Independence Day in the Wild, Wild West

"It's America's birthday and everybody is invited."

I heard some derivation of this line about a dozen times yesterday.

When a close friend of yours is having a birthday you go all out. And about Ennis, population 840, on Independence Day everybody had nice words to say about this country of theirs.

It was a fun day. It was a little bizarre. I couldn't have imagined a day like it up.

The day began with a parade. Ennis, Montana is an unlikely candidate for a parade. If you go to the high end of Main St, you can see the whole town centre.

We arrived for the parade a few minutes before its start time of 10am and the town was lively. Off the parade route, which couldn't have even been half a kilometre long, the fire service's annual pancake breakfast was wrapping up and the car show was getting going. The parade route was packed two or three people deep with excited faces.

The parade was incredible. There was no connection between the float you were looking at and the one behind it. Old-timey dressed ladies astride horses were followed by a succession of vintage army vehicles. A disturbing female clown was followed up by a group of bagpipers. A flatbed truck came by decorated with straw bales and real-life men drinking whiskey, advertising a party at a bar in a nearby town, and was followed up with no explanation by Santa dressed in his summer attire and driving a red sports car. There were fancy vehicles and floats advertising local shops. There were all manner of horses and mules. An entire group of clowns were in the mix at one point. There was a float decorated with small plastic ostriches, and one with a giant bull sculpture. I saw a small kid with a red, white and blue Mohawk. There were almost as many Tea Party flags as there were American. The smell of horse manure and diesel hung thick in the air. 

I got the feeling that if I wanted to suit up and stroll with the parade while playing theme tunes of popular television shows on an acoustic guitar, the crowd would have clapped along merrily.

Stop two for the day was at "Buddy and Molly's" for a hot dog barbecue. LP has been coming here her entire life, every July 4.

I ate two hot dogs, drank a Budweiser that was decorated with the American flag, had a cupcake that was covered in red, white and blue frosting, red, white and blue sprinkles and with a little American flag poked in the top. I ate food served on a tablecloth decorated with the American flag, off a plate decorated with the American flag, and wiped my face with American flag napkins.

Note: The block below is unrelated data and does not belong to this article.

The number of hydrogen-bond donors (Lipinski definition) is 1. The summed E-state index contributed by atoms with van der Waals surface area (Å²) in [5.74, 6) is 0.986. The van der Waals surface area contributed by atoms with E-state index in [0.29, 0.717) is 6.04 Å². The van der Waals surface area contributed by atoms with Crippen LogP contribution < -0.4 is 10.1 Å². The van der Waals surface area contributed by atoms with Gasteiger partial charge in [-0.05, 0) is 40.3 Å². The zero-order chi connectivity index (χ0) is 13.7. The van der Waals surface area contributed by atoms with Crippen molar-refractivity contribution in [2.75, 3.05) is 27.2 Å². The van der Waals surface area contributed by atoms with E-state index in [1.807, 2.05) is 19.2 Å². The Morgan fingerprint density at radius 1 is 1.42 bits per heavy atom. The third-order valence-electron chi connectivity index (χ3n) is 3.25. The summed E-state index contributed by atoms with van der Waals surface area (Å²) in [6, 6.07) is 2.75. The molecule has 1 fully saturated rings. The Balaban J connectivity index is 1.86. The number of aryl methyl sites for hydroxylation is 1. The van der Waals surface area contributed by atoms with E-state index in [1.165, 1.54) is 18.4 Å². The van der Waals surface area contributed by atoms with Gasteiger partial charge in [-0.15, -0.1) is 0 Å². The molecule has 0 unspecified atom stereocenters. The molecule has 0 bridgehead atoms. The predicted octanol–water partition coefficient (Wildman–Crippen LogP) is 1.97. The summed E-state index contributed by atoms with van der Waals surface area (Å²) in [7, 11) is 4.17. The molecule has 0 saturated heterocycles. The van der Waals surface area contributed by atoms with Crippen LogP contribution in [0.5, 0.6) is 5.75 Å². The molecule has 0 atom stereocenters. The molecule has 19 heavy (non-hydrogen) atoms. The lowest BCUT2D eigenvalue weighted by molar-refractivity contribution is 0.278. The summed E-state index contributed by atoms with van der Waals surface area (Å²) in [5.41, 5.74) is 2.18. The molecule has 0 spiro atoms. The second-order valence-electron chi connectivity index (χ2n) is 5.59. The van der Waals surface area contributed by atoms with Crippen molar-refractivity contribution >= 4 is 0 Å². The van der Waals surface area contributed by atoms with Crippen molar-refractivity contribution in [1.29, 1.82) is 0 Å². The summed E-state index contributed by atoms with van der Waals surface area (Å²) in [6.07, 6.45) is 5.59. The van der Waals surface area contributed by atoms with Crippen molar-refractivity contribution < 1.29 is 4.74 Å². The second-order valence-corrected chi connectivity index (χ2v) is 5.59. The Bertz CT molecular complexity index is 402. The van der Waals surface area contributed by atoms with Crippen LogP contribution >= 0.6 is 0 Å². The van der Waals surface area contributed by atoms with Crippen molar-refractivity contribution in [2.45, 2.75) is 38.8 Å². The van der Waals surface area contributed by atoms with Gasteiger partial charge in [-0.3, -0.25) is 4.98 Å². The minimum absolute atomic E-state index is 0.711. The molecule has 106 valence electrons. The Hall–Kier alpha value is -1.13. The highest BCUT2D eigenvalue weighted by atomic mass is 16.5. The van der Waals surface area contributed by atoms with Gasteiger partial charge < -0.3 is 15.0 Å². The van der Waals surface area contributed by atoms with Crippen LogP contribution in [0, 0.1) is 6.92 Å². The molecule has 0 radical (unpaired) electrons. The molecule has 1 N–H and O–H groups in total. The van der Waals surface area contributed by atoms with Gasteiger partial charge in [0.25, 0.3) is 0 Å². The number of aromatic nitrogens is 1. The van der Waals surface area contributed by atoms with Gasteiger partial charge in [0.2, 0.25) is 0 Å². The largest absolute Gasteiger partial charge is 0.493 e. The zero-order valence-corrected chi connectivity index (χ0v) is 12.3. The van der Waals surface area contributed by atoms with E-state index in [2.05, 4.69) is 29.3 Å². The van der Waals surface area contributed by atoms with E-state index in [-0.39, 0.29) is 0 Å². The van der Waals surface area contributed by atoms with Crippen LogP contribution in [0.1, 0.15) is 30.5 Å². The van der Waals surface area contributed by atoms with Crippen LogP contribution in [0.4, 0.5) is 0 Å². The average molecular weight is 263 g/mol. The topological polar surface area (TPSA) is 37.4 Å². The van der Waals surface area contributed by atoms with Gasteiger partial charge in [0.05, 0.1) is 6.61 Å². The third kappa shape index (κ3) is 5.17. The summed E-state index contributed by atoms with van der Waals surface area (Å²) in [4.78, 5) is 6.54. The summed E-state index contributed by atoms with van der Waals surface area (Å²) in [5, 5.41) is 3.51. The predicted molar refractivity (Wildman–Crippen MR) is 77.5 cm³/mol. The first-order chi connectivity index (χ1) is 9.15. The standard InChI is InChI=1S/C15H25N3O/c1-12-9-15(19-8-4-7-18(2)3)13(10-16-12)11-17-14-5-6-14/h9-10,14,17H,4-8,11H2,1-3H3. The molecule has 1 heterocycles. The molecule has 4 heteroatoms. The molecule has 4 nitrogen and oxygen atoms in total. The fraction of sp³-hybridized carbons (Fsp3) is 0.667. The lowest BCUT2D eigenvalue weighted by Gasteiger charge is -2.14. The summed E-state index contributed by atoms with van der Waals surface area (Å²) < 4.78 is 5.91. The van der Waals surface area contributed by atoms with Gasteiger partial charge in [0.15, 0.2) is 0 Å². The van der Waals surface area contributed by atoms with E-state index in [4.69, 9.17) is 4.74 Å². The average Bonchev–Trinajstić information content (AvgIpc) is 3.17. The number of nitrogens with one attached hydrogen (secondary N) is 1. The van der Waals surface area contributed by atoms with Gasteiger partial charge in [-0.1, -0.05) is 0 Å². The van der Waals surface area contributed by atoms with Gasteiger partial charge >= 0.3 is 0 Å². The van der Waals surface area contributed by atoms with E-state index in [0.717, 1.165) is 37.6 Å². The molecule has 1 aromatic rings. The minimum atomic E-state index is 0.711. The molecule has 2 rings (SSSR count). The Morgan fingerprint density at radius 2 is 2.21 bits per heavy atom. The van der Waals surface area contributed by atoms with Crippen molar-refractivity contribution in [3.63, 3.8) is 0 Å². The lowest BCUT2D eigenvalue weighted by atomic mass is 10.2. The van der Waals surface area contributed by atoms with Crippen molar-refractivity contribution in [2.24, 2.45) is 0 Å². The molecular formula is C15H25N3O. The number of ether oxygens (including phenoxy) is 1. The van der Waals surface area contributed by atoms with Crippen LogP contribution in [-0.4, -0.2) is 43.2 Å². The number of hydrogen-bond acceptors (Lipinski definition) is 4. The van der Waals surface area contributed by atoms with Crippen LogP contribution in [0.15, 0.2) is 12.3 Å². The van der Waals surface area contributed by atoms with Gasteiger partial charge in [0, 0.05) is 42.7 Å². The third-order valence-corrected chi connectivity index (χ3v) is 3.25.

Post-meal I napped under a tree for half an hour in soft, shaded grass. This was amazing. But as LP's father pointed out, engaging in a post-lunch siesta in the heat of the day is a distinctly European activity and he encouraged me to not let the side down again. 

By the time we arrived at the rodeo at 2pm, the day's climax, I was a little high on America. 

The rodeo is infamous in Ennis folklore. There was a time when Steven Seagal would come with his entourage (which apparently included a monk), in the glory years when Seagal owned land nearby and even shot a movie in town. There was another time, apparently, when a contestant in the bull riding competition was gored in front of a crowd of about a thousand, and as he was led off the announcer deadpanned, "well, he's going to have a bellyache this evening ladies and gentleman..."

The crowd today was packed with cowboys and cowgirls of all ages. Stetsons and chaps were in abundance. The event began with the national anthem, sung while a young lady rode laps around the field toting an American flag above her head. The Cowboy Prayer was read aloud as the crowd bowed its heads.

The announcer was at the core of the day's charm. He provided a running dialogue of all the events, dishing out such classic rodeo gems as: "all you gotta do is put a T-shirt on a calf, it will be a whoopin' good time", "lil' Tex just blew it loose!" and a favourite, "last chance for romance".

The rodeo events fell into two categories. The most viscerally entertaining involved the rider trying to stay on a bucking horse, bronco or bull. The others saw riders jumping off a horse on to a steer and having to wrestle it to the ground, or lassoing the steer, jumping off his horse and tying three of the steer's feet together. The latter events were kind of pointless outside the context of a ranch, but they required a lot of skill and were no more pointless a competition than, say, the javelin.

One rider was kicked in the back. One fell off his horse hard and walked off limping. LP and I watched the bull riders from a few feet away. As one of the riders prepared for his run, we could see him forcefully slap his own face several times.

At the end of the rodeo I was sunburnt and exhausted. I napped again, and finished the day with barbecued chicken and potato salad looking out at a vintage Montana vista. There were no fireworks, sadly. The ground is tinder dry statewide and a ban is in place.

It was such an utterly peculiar and charming day that bested my expectations and my experiences in Boston last year. There was something so sincere and non-ironic and genuine that it was infectious.

As we've discussed, extreme shows of patriotism make me uncomfortable. But it was all in such good fun that I felt that I could join in.

At first, there were traces of sarcasm within this, but I felt this fade as the day progressed...

Sigh. Nothing left to do but pledge allegiance, I guess?

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